The lack of any coherence between the testimonies of the speakers raised even more questions. Paula Fagan was followed by a single father, Dave Saunders, CEO of From Lads to Dads, who spoke about the importance of supports for fathers, ‘ the forgotten part of the family’. Paula Fagan did not mention the fathers of her own and Denise Charlton’s children at the Assembly. However, in an Irish Times interview in 2011, she revealed her son is fathered by an anonymous sperm donor and Denise’s by a friend, who along with his male partner are ‘friendly uncles’ to both children. This is the kind of background that might lead members to ask themselves what the real agenda of the Citizens Assembly actually is.
The family unit of mothers and fathers and children either has value or it doesn’t. If it has value then it makes sense to support it. It does not make sense to support the relationship between a separated father like Dave Saunders and his children and give no particular recognition to the intact unit of mother, father and children. It does not make sense to set store by supporting separated dads when their role can be filled just as well by ‘friendly uncles’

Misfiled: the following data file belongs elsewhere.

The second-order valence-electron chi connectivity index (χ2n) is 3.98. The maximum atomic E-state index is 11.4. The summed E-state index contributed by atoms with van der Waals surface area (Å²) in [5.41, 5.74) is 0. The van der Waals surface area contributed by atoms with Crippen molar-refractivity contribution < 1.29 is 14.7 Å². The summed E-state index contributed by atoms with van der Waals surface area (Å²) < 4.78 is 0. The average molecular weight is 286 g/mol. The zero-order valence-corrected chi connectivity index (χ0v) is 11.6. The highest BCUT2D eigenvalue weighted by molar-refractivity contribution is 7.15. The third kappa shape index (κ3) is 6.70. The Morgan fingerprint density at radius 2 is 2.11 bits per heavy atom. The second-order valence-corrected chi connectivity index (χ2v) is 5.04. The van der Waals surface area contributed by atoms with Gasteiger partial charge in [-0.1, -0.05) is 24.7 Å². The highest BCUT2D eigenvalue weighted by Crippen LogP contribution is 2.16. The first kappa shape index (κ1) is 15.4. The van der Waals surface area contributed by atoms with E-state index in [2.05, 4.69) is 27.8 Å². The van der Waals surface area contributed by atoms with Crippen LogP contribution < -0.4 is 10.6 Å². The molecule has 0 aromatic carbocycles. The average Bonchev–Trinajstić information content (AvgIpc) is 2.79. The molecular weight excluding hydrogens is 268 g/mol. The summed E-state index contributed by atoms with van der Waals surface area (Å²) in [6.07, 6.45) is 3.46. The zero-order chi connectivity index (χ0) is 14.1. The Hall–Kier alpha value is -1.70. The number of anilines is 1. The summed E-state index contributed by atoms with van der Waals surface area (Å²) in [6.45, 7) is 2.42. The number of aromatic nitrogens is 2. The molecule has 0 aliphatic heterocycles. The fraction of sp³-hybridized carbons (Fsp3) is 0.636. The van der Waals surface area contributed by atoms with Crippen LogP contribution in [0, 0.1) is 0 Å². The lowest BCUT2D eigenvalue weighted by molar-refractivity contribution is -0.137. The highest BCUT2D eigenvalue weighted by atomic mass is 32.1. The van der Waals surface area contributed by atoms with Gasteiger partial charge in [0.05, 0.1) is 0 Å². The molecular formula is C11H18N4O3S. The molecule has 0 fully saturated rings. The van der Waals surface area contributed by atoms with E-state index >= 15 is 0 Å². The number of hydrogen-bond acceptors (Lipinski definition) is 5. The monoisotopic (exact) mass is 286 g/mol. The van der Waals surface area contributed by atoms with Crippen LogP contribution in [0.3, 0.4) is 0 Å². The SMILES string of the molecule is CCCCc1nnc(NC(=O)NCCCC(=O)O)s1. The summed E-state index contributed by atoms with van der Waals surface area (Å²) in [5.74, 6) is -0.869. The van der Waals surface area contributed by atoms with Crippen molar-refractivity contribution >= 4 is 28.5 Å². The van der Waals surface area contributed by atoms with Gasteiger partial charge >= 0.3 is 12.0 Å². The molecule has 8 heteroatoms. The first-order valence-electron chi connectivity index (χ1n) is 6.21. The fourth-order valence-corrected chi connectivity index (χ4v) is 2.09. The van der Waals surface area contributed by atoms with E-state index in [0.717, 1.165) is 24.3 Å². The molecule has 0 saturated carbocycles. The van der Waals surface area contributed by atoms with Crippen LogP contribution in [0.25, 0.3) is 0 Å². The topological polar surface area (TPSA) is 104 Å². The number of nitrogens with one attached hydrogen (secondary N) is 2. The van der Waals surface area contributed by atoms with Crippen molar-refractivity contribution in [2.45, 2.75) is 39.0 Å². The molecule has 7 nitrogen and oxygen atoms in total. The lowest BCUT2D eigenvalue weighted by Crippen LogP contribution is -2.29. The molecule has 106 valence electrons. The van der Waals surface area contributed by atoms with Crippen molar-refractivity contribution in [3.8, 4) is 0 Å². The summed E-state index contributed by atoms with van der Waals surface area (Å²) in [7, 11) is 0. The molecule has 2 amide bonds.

The third speaker, a single mother called Adele O Connor, gave the Assembly the clearest hint of how they are meant to proceed. The special status of the family based on marriage placed her and her daughter, who is now twenty five, under ‘stigma’. Teachers referred to her as ‘Mrs or by her ‘ex’s surname’ and when corrected looked at her like she was ‘ one of those unmarried mothers’. Whatever might have happened twenty or so years ago, schools today, where close to half the children are born outside wedlock, are very sensitive to the family dynamics of their pupils. It is extremely doubtful if Ms O Connor’s experience could be repeated today. But then twenty years ago an unmarried mother would hardly be addressed by her former boyfriend’s surname either unless that was also the surname of her child. It hardly needs constitutional change to address such understandable even if deeply uncomfortable social blunders. Yet, this was the testimony selected for the Assembly so that they would at very least consider that very conclusion. The constitutional provision that gives special recognition to the value of the family based on marriage, in other words on the public, lifelong commitment of parents to each other and to the shared task of raising their children, is presented as exclusionary and ‘stigmatising’ for unmarried parents.
Paula Fagan said what matters is the quality of the love children receive, ‘not the number of parents they have nor their gender”. She didn’t say that it doesn’t matter whether the parents have a biological link to the children or not. It presumably matters to her and her partner that they are both biological mothers to one of their children. Children, however, have two parents. If motherhood is important, why not fatherhood? If the biological tie is of such significance for adults, why wouldn’t it be significant for children too?